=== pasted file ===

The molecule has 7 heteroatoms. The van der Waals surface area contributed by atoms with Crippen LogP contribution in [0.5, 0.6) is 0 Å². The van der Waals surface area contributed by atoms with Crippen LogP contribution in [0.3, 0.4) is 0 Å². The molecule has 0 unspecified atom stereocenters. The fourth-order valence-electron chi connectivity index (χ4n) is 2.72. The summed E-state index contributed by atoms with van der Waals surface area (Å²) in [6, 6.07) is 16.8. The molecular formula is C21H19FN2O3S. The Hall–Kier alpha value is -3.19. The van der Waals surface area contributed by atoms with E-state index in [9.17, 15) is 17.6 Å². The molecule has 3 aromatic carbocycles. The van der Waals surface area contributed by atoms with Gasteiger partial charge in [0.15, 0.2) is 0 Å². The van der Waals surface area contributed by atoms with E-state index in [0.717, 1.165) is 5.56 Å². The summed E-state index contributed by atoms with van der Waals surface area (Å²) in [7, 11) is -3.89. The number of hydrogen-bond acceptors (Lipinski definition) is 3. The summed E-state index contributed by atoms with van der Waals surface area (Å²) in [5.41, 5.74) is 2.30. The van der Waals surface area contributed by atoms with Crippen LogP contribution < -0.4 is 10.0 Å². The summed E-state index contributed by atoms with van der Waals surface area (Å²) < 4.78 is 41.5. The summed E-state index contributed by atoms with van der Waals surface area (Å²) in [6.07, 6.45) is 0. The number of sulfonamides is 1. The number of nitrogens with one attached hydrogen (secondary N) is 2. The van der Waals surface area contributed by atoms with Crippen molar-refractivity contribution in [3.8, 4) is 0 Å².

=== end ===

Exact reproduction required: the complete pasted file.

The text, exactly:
The molecule has 7 heteroatoms. The van der Waals surface area contributed by atoms with Crippen LogP contribution in [0.5, 0.6) is 0 Å². The van der Waals surface area contributed by atoms with Crippen LogP contribution in [0.3, 0.4) is 0 Å². The molecule has 0 unspecified atom stereocenters. The fourth-order valence-electron chi connectivity index (χ4n) is 2.72. The summed E-state index contributed by atoms with van der Waals surface area (Å²) in [6, 6.07) is 16.8. The molecular formula is C21H19FN2O3S. The Hall–Kier alpha value is -3.19. The van der Waals surface area contributed by atoms with E-state index in [9.17, 15) is 17.6 Å². The molecule has 3 aromatic carbocycles. The van der Waals surface area contributed by atoms with Gasteiger partial charge in [0.15, 0.2) is 0 Å². The van der Waals surface area contributed by atoms with E-state index in [0.717, 1.165) is 5.56 Å². The summed E-state index contributed by atoms with van der Waals surface area (Å²) in [7, 11) is -3.89. The number of hydrogen-bond acceptors (Lipinski definition) is 3. The summed E-state index contributed by atoms with van der Waals surface area (Å²) in [5.41, 5.74) is 2.30. The van der Waals surface area contributed by atoms with Crippen LogP contribution < -0.4 is 10.0 Å². The summed E-state index contributed by atoms with van der Waals surface area (Å²) < 4.78 is 41.5. The summed E-state index contributed by atoms with van der Waals surface area (Å²) in [6.07, 6.45) is 0. The number of sulfonamides is 1. The number of nitrogens with one attached hydrogen (secondary N) is 2. The van der Waals surface area contributed by atoms with Crippen molar-refractivity contribution in [3.8, 4) is 0 Å².